The European Union’s markets watchdog has warned banks they must investigate any rumours about how they have fared in the ECB’s stress tests, sources familiar with the matter told Reuters.
Any leaks or rumours could distort share prices of the 131 euro zone banks being assessed, ranging from international titans such as Deutsche Bank to national firms like Bank of Ireland and AIB.
The latest missive from authorities heaps even more advice on banks struggling to understand their roles in relation to the tests.
The ECB will begin “supervisory dialogues” with banks on Monday, in which they will be given preliminary findings of the health assessment before a formal announcement in late October tells markets which banks need to raise more capital and take other steps to strengthen their operations.
National supervisors and the ECB must tread a fine line between giving the banks enough time to review their results and prepare responses while avoiding early revelations that would force a bank to disclose the outcome to markets.
The European Securities and Markets Authority sent a letter to national authorities on 9 September instructing them on their obligations, one source said, and Italian regulator CONSOB notified Italian banks at the end of last week in a statement seen by Reuters.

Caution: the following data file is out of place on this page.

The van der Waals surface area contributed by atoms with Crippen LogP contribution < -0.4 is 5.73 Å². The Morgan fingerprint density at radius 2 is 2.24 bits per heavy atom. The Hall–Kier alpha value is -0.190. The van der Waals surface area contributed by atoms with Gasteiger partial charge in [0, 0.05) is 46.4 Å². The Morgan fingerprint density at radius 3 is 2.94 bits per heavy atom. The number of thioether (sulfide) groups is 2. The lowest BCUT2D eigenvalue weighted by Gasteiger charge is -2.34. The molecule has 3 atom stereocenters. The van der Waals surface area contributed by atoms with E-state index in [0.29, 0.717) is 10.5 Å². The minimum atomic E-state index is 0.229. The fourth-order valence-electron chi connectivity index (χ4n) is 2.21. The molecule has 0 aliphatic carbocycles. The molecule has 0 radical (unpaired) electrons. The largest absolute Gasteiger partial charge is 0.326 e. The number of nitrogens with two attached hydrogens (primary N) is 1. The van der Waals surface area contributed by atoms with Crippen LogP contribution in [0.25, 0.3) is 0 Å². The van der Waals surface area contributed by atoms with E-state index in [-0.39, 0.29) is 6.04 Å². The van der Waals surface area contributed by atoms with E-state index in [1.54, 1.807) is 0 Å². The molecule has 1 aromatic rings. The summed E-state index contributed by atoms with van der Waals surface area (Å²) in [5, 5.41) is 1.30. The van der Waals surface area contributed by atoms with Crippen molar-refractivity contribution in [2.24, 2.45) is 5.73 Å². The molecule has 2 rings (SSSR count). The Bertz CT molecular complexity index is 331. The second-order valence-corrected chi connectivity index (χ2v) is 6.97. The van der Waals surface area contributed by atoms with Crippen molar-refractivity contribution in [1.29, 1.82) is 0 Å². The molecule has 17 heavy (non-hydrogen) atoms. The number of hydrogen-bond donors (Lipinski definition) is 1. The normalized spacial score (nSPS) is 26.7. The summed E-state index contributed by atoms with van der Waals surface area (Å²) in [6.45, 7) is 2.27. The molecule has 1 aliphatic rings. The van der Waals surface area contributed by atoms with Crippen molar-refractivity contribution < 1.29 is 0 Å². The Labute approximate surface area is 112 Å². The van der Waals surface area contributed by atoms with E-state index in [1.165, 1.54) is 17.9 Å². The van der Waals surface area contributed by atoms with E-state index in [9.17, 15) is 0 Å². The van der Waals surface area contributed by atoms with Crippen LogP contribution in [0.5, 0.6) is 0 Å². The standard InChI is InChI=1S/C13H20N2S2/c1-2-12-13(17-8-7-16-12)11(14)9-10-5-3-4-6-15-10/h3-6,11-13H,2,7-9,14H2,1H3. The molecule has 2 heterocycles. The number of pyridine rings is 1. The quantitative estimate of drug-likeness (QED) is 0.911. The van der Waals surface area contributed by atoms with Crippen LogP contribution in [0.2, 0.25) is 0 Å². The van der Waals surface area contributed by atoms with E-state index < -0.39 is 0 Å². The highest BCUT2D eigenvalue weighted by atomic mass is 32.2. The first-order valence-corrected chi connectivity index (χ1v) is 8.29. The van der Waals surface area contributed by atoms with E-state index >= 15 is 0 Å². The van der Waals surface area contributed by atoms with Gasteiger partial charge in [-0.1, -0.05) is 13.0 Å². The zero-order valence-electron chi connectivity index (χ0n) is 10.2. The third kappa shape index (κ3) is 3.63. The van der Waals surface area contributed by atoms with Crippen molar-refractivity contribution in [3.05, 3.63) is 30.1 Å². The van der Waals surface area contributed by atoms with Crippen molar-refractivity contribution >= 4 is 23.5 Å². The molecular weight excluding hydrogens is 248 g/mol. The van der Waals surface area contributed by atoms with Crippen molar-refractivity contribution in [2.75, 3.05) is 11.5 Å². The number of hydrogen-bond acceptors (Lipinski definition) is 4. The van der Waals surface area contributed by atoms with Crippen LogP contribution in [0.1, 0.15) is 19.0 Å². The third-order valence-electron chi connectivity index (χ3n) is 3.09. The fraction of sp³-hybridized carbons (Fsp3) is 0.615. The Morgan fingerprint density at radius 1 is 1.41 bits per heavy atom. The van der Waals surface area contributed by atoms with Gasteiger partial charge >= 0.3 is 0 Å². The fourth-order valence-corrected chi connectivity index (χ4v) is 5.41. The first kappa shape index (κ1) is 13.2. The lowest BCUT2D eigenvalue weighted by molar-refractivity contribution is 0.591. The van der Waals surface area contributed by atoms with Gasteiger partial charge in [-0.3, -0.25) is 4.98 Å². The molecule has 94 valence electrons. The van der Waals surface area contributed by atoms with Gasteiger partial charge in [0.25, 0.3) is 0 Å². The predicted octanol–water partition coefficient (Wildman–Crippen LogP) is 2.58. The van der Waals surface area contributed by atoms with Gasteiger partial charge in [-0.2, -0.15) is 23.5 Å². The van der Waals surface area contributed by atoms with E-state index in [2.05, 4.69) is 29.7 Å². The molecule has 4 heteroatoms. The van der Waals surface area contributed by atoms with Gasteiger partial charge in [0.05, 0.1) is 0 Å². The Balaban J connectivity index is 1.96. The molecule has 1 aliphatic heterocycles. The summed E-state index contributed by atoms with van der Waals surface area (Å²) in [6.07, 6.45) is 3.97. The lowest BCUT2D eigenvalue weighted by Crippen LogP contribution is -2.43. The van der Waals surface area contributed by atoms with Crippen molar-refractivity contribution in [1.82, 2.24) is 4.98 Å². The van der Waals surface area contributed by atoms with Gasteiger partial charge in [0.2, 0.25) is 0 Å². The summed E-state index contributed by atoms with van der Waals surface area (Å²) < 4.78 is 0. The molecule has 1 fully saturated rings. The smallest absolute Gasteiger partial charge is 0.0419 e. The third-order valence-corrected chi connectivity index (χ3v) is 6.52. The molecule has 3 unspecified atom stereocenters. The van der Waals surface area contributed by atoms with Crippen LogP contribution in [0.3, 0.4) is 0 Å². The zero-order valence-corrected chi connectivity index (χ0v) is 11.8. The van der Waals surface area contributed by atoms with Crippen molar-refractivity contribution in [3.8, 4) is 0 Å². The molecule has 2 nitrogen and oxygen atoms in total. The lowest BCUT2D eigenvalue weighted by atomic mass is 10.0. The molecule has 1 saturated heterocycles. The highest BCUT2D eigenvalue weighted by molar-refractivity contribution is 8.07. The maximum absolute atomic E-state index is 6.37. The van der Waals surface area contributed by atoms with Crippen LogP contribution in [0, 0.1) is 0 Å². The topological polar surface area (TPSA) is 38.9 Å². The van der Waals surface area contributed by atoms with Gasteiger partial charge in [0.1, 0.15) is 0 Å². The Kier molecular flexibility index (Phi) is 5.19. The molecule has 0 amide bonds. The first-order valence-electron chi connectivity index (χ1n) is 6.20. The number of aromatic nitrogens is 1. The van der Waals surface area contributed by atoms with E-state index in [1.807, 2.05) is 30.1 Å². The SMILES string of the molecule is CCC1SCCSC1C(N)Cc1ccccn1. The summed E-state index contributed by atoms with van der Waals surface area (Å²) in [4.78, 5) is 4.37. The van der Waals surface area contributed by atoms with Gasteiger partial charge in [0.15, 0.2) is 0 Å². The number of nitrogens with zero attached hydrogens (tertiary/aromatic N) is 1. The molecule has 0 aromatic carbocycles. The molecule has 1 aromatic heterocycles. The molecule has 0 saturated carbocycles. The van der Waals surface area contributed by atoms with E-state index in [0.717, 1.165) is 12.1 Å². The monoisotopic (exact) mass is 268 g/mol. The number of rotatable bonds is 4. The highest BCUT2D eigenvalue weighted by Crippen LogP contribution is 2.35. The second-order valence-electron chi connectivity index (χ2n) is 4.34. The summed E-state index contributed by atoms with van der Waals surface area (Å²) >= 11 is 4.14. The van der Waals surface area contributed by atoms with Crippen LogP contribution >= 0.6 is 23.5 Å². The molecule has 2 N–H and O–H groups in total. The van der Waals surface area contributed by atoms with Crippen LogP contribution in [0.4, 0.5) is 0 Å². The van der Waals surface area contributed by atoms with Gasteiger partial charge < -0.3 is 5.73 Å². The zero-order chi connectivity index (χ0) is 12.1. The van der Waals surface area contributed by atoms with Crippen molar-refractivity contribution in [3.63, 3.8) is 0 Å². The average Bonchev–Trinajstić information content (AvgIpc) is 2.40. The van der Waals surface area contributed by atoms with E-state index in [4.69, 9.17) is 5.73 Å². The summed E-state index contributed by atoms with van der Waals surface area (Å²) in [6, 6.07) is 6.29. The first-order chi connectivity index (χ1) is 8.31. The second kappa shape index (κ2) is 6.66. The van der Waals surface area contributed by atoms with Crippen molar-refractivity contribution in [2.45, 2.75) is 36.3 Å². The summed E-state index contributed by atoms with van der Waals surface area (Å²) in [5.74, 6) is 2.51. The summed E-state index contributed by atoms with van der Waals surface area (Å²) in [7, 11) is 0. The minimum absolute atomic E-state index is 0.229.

CONSOB said that ESMA procedures require banks to make efforts to verify rumours about stress test outcomes and make disclosures if the rumours are true.
If the bank is not aware of the information at centre of the rumour, the ECB or national supervisor should inform the bank, which should then evaluate the price sensitivity of the information and decide whether or not to make it public.
However, an Italian banking source said that it remains unclear to bankers whether they can avoid making disclosures after they are briefed on the test results.
The ECB is asking banks to sign non-disclosure declarations that forbid banks from making market announcements on discussions with supervisors on the tests before the test results are formally announced.
“The information set (banks will get during supervisory dialogue) is based on preliminary and partial information only,” an ECB spokeswoman told Reuters. “Therefore any inferences drawn as to the final outcome of the exercise would be highly speculative.”
The confidentiality document had to be reworked after German banks complained that the first version could put them in conflict with laws requiring disclosure of price-sensitive information.
On top of the ECB’s results release, Italian banks were also told to disclose any “remedial action” over how they plan to fill possible capital shortfalls.
The ECB said capital shortfalls will have to be covered within six or nine months after the results are released, depending on where in the checks the shortfalls occurred.
Sources told Reuters last week that the ECB will announce the results of its assessment on 26 October.